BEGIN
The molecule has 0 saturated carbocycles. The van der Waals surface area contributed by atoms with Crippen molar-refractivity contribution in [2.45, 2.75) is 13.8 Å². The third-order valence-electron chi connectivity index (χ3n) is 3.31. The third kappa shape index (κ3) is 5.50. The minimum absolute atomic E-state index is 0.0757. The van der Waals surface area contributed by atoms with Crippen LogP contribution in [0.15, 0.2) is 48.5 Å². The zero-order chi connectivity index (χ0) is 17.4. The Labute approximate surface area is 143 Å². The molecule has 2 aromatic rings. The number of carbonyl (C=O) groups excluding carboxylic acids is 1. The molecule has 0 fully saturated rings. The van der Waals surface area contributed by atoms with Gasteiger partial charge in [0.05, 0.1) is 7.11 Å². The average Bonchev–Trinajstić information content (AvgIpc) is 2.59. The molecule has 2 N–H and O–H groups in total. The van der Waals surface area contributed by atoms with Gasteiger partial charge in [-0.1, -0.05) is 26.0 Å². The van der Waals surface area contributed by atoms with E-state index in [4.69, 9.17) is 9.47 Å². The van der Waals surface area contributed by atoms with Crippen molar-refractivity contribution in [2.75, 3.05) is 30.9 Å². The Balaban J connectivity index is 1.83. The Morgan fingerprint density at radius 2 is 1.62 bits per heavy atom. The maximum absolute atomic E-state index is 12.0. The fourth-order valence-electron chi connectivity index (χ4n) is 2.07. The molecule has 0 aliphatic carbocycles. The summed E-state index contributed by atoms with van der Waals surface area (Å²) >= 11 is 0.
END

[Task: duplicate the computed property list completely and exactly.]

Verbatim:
The molecule has 0 saturated carbocycles. The van der Waals surface area contributed by atoms with Crippen molar-refractivity contribution in [2.45, 2.75) is 13.8 Å². The third-order valence-electron chi connectivity index (χ3n) is 3.31. The third kappa shape index (κ3) is 5.50. The minimum absolute atomic E-state index is 0.0757. The van der Waals surface area contributed by atoms with Crippen LogP contribution in [0.15, 0.2) is 48.5 Å². The zero-order chi connectivity index (χ0) is 17.4. The Labute approximate surface area is 143 Å². The molecule has 2 aromatic rings. The number of carbonyl (C=O) groups excluding carboxylic acids is 1. The molecule has 0 fully saturated rings. The van der Waals surface area contributed by atoms with Gasteiger partial charge in [0.05, 0.1) is 7.11 Å². The average Bonchev–Trinajstić information content (AvgIpc) is 2.59. The molecule has 2 N–H and O–H groups in total. The van der Waals surface area contributed by atoms with Gasteiger partial charge in [-0.1, -0.05) is 26.0 Å². The van der Waals surface area contributed by atoms with E-state index in [4.69, 9.17) is 9.47 Å². The van der Waals surface area contributed by atoms with Crippen molar-refractivity contribution in [2.75, 3.05) is 30.9 Å². The Balaban J connectivity index is 1.83. The Morgan fingerprint density at radius 2 is 1.62 bits per heavy atom. The maximum absolute atomic E-state index is 12.0. The fourth-order valence-electron chi connectivity index (χ4n) is 2.07. The molecule has 0 aliphatic carbocycles. The summed E-state index contributed by atoms with van der Waals surface area (Å²) >= 11 is 0.